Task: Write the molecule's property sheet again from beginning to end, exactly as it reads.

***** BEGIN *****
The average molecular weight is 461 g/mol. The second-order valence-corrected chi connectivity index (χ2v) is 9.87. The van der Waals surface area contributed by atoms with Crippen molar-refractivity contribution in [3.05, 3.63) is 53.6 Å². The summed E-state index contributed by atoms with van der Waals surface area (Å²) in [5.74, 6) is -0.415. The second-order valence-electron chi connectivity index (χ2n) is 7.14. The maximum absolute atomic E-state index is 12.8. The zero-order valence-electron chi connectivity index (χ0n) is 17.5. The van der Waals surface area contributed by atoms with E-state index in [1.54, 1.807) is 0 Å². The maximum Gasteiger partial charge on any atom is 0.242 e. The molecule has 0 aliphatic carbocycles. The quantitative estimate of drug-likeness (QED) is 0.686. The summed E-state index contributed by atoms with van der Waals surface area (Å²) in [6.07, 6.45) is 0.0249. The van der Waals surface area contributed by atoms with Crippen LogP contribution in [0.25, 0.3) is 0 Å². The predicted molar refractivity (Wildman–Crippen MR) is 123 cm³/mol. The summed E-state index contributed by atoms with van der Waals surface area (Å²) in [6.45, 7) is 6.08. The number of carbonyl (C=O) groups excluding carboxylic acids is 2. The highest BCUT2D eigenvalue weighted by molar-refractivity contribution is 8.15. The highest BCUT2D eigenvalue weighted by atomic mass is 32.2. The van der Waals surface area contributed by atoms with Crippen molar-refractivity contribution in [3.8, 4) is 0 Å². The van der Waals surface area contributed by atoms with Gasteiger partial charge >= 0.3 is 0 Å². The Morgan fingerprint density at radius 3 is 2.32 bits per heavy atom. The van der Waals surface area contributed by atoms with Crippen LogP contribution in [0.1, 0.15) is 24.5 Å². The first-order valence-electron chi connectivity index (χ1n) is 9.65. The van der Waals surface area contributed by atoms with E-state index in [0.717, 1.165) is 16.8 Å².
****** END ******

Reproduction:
The average molecular weight is 461 g/mol. The second-order valence-corrected chi connectivity index (χ2v) is 9.87. The van der Waals surface area contributed by atoms with Crippen molar-refractivity contribution in [3.05, 3.63) is 53.6 Å². The summed E-state index contributed by atoms with van der Waals surface area (Å²) in [5.74, 6) is -0.415. The second-order valence-electron chi connectivity index (χ2n) is 7.14. The maximum absolute atomic E-state index is 12.8. The zero-order valence-electron chi connectivity index (χ0n) is 17.5. The van der Waals surface area contributed by atoms with E-state index in [1.54, 1.807) is 0 Å². The maximum Gasteiger partial charge on any atom is 0.242 e. The molecule has 0 aliphatic carbocycles. The quantitative estimate of drug-likeness (QED) is 0.686. The summed E-state index contributed by atoms with van der Waals surface area (Å²) in [6.07, 6.45) is 0.0249. The van der Waals surface area contributed by atoms with Crippen LogP contribution in [0.25, 0.3) is 0 Å². The predicted molar refractivity (Wildman–Crippen MR) is 123 cm³/mol. The summed E-state index contributed by atoms with van der Waals surface area (Å²) in [6.45, 7) is 6.08. The number of carbonyl (C=O) groups excluding carboxylic acids is 2. The highest BCUT2D eigenvalue weighted by molar-refractivity contribution is 8.15. The highest BCUT2D eigenvalue weighted by atomic mass is 32.2. The van der Waals surface area contributed by atoms with Crippen molar-refractivity contribution in [3.8, 4) is 0 Å². The van der Waals surface area contributed by atoms with Gasteiger partial charge >= 0.3 is 0 Å². The Morgan fingerprint density at radius 3 is 2.32 bits per heavy atom. The van der Waals surface area contributed by atoms with Crippen LogP contribution in [0.1, 0.15) is 24.5 Å². The first-order valence-electron chi connectivity index (χ1n) is 9.65. The van der Waals surface area contributed by atoms with E-state index in [0.717, 1.165) is 16.8 Å².